Thomas Beach is Head and Senior Scientist at the Civin Laboratory for Neuropathology, and, with Dr. Marwan Sabbagh, Co-Director of the Brain and body Donation Program.
Dr. Beach has degrees in Biology (BS), Psychiatry (MSc), Neuroscience (PhD) and Medicine (MD) from the University of British Columbia (UBC) in Vancouver, Canada.
He was trained in anatomic pathology and neuropathology at St. Louis University School of Medicine and at UBC. Prior to moving to Banner Sun Health Research Institute in 1997, he was Assistant Professor in the Department of Pathology and Laboratory Medicine at UBC and staff Neuropathologist at Vancouver Hospital and Health Sciences Center and British Columbia’s Children’s Hospital.
Dr. Beach has been the recipient of numerous grants and awards from agencies including the National Institutes of Health, Alzheimer’s Association, the Arizona Biomedical Research Commission and the Michael J. Fox Foundation for Parkinson’s Research. He is the Principal Investigator of the National Brain and Tissue Resource for Parkinson's Disease and Related Disorders funded by the National Institute for Neurological Disorders and Stroke.
He is the Neuropathology Core Leader for Arizona’s National Institute on Aging Alzheimer’s Disease Core Center. He is Co-Principal Investigator, with Dr. Charles Adler of the Arizona Mayo Clinic, of the Arizona Parkinson’s Disease Consortium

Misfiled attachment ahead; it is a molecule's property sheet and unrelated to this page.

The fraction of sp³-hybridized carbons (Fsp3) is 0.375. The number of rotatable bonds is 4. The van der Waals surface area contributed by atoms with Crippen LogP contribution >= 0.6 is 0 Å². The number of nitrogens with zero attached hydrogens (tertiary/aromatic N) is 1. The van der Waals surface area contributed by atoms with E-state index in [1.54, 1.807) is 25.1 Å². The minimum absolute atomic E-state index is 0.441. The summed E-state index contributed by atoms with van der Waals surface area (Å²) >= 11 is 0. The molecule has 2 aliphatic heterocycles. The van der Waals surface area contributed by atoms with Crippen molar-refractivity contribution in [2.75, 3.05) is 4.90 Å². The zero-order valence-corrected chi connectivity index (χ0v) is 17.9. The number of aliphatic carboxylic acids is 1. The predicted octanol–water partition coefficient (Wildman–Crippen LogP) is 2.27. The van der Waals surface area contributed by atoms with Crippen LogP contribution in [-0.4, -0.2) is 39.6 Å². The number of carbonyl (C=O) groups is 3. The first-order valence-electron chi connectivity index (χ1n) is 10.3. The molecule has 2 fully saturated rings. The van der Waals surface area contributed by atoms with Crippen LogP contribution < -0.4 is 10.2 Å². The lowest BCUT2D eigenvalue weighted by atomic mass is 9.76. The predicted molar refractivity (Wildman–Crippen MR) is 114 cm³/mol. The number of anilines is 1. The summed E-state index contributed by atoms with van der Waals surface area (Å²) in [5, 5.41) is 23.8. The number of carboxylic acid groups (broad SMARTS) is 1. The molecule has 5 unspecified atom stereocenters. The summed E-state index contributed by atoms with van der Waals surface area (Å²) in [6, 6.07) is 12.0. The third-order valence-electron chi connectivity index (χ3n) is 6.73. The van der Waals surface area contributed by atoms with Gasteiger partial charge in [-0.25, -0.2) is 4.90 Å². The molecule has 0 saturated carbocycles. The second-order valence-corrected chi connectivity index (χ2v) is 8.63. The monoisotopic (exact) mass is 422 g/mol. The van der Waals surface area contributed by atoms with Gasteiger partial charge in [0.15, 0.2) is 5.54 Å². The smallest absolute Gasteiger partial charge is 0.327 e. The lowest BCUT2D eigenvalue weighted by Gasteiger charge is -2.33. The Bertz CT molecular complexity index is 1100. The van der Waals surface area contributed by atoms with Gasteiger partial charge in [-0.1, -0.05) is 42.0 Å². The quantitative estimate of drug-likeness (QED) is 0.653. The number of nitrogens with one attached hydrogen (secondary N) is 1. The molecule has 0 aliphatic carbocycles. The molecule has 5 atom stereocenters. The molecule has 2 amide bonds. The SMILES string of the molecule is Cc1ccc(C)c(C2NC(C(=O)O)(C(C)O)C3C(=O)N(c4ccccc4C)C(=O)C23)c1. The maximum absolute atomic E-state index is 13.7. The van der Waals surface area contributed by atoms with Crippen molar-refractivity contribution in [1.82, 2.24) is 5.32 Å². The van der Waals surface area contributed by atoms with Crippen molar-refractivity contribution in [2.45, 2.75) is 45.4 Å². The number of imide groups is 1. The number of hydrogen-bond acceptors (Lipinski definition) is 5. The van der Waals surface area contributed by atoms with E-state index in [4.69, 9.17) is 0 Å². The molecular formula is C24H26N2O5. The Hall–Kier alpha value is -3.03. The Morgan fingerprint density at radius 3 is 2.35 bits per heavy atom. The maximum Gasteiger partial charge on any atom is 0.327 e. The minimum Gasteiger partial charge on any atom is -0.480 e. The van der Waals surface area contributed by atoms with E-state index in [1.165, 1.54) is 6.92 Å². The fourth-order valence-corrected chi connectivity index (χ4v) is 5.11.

He has served as a grants reviewer for the National Institutes of Health, the Veterans Administration, the Michael J Fox Foundation and the Alzheimer’s Association.
Dr. Beach’s research is focused elucidating early pathologic stages and biomarkers of Parkinson’s disease and Alzheimer’s disease, through studies of normal human brain aging and animal models. He is an author on more than 190 publications listed by the National Library of Medicine.
Eric Rieman, MD
Dr. Eric Reiman is chief executive officer of Banner Research, executive director of Banner Alzheimer's Institute, clinical director of the Neurogenomics Division at the Translational Genomics Research Institute (TGen), professor of psychiatry at the University of Arizona, and director of the Arizona Alzheimer's Consortium.
His research interests include brain imaging, genomics and their application to the study of normal and abnormal human behaviors; the early detection, tracking and study of Alzheimer's disease; and the accelerated evaluation of presymptomatic Alzheimer's disease treatments.
Dr. Reiman is internationally recognized for his contributions to the fields of brain imaging, the behavioral neurosciences and the presymptomatic study of Alzheimer's disease. He is the author of more than 200 research publications and serves as principal investigator for research grants from the National Institutes of Health and other leading funders.
Dr. Reiman and his colleagues have developed the international Alzheimer's Prevention Initiative to find effective treatments to prevent Alzheimer's disease as quickly as possible.